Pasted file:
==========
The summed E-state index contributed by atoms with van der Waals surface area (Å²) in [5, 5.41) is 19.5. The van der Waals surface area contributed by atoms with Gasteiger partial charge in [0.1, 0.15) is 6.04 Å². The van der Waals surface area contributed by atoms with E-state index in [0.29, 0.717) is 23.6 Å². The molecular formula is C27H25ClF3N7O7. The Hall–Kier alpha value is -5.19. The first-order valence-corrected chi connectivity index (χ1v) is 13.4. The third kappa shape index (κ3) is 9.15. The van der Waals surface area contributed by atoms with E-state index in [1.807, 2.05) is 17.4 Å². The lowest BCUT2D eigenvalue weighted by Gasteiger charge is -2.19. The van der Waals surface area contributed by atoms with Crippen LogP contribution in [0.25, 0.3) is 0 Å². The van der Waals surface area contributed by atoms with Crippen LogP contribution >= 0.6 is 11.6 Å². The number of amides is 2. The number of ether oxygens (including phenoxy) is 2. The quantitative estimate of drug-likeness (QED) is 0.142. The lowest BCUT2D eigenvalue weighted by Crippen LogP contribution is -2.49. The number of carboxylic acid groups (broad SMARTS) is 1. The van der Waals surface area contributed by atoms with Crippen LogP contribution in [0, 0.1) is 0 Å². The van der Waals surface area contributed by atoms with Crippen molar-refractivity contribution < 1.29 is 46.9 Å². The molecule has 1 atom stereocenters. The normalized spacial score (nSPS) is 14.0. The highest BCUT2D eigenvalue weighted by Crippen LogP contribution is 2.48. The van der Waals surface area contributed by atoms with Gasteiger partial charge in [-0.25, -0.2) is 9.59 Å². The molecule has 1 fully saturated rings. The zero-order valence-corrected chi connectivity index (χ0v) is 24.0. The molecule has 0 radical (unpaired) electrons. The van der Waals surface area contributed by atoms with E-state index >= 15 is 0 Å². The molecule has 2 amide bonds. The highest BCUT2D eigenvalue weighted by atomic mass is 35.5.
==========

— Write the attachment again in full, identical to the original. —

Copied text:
The summed E-state index contributed by atoms with van der Waals surface area (Å²) in [5, 5.41) is 19.5. The van der Waals surface area contributed by atoms with Gasteiger partial charge in [0.1, 0.15) is 6.04 Å². The van der Waals surface area contributed by atoms with E-state index in [0.29, 0.717) is 23.6 Å². The molecular formula is C27H25ClF3N7O7. The Hall–Kier alpha value is -5.19. The first-order valence-corrected chi connectivity index (χ1v) is 13.4. The third kappa shape index (κ3) is 9.15. The van der Waals surface area contributed by atoms with E-state index in [1.807, 2.05) is 17.4 Å². The lowest BCUT2D eigenvalue weighted by Gasteiger charge is -2.19. The van der Waals surface area contributed by atoms with Crippen LogP contribution in [0.25, 0.3) is 0 Å². The van der Waals surface area contributed by atoms with Crippen LogP contribution >= 0.6 is 11.6 Å². The number of amides is 2. The number of ether oxygens (including phenoxy) is 2. The quantitative estimate of drug-likeness (QED) is 0.142. The lowest BCUT2D eigenvalue weighted by Crippen LogP contribution is -2.49. The number of carboxylic acid groups (broad SMARTS) is 1. The van der Waals surface area contributed by atoms with Crippen LogP contribution in [0, 0.1) is 0 Å². The van der Waals surface area contributed by atoms with Crippen molar-refractivity contribution < 1.29 is 46.9 Å². The molecule has 1 atom stereocenters. The normalized spacial score (nSPS) is 14.0. The highest BCUT2D eigenvalue weighted by Crippen LogP contribution is 2.48. The van der Waals surface area contributed by atoms with Gasteiger partial charge in [-0.25, -0.2) is 9.59 Å². The molecule has 1 fully saturated rings. The zero-order valence-corrected chi connectivity index (χ0v) is 24.0. The molecule has 0 radical (unpaired) electrons. The van der Waals surface area contributed by atoms with E-state index >= 15 is 0 Å². The molecule has 2 amide bonds. The highest BCUT2D eigenvalue weighted by atomic mass is 35.5.